3 of 3 people found the following review helpful
A Judgement in Stone, Ruth Rendell,
This review is from: A Judgement In Stone (Paperback)
A Judgement in Stone is Rendell's masterpiece (well, along with one or two others). It is popular opinion among her fans, and it is also true. I have never read a better book on the class division in England; any books that deal with probing the minds of the mad are written only by Rendell herself.
"Eunice Parchman killed the Coverdale family because she could not read or write", is its famous first line, and a brilliant one it is too. The crime writer Henning Mankell has said that it is his ambition to write a crime novel where, from the beginning, the reader knows exactly what is going to happen, but continues to read the rest of the book for a desperate need to find out more details such as why and how. In time, Mankell may well achieve that, but with A Judgement in Stone Rendell already has.
Despite that the reader knows what's going to happen, there is more compulsion to turn the pages even than in a normal detective story. The psychological insights and the gradual movements towards the foreshadowed events are absolutely gripping - this novel is possibly Rendell's most focused depiction of a mind driven to madness, mad actions, despite not being inherently "mad".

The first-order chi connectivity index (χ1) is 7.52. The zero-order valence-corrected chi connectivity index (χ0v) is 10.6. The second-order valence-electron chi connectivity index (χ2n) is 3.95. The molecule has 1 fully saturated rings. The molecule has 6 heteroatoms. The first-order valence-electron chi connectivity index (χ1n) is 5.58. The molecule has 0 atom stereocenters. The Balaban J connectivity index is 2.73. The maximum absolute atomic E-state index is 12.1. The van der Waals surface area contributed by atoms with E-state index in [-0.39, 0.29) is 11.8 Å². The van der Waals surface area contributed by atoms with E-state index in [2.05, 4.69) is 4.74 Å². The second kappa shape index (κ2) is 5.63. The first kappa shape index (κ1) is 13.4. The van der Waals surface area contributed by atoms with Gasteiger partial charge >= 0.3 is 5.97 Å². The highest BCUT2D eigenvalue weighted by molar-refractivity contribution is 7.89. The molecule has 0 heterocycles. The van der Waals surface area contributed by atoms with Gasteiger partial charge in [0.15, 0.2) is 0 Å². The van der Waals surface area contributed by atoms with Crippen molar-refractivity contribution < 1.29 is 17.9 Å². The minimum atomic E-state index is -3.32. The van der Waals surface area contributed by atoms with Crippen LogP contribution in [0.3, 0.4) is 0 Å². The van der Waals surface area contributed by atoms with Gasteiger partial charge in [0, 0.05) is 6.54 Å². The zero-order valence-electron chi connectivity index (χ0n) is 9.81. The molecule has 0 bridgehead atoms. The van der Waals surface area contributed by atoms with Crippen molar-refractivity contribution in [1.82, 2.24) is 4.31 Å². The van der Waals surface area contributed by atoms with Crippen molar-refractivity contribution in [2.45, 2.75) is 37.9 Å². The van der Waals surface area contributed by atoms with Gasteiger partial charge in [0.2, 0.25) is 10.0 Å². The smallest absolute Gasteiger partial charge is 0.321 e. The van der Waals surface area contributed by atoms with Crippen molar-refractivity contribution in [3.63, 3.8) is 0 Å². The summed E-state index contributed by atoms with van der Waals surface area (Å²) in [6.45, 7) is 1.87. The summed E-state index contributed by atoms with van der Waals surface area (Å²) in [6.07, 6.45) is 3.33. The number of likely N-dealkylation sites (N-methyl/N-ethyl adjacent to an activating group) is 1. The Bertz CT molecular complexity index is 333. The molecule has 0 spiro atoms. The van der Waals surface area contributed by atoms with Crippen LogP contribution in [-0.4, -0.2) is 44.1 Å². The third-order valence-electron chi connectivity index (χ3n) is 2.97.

It's also told in a wonderful style. A retrospective one, looking back on events as if you are being told a story by a person in the room with you. It's almost delivered as a true-crime case study, a proper scientific rendering of murder.
It is truly superb. Only Rendell could write a novel where the psychoses of an illiterate lead to catastrophic murder. The writing is brilliant, the description of colliding classes is inspiring and very well-done indeed. Tension and suspension fill the pages until the very last, as the two women (Eunice and her friend Joan, follow down this terrible path.) How did it happen? What exactly set it off? Why? All questions the reader desperately wants to know. Also particularly chilling is the way that, throughout the book, the characters have so many opportunities to escape their fate, but they never take. There is always a possibility for escape, but we know they don't take it. Rendell snatches it away before long in any case.
An excellent book. It's only 200 pages, but it says so very much about people and society that it'd be easy to re-read it as soon as you finish it the first time.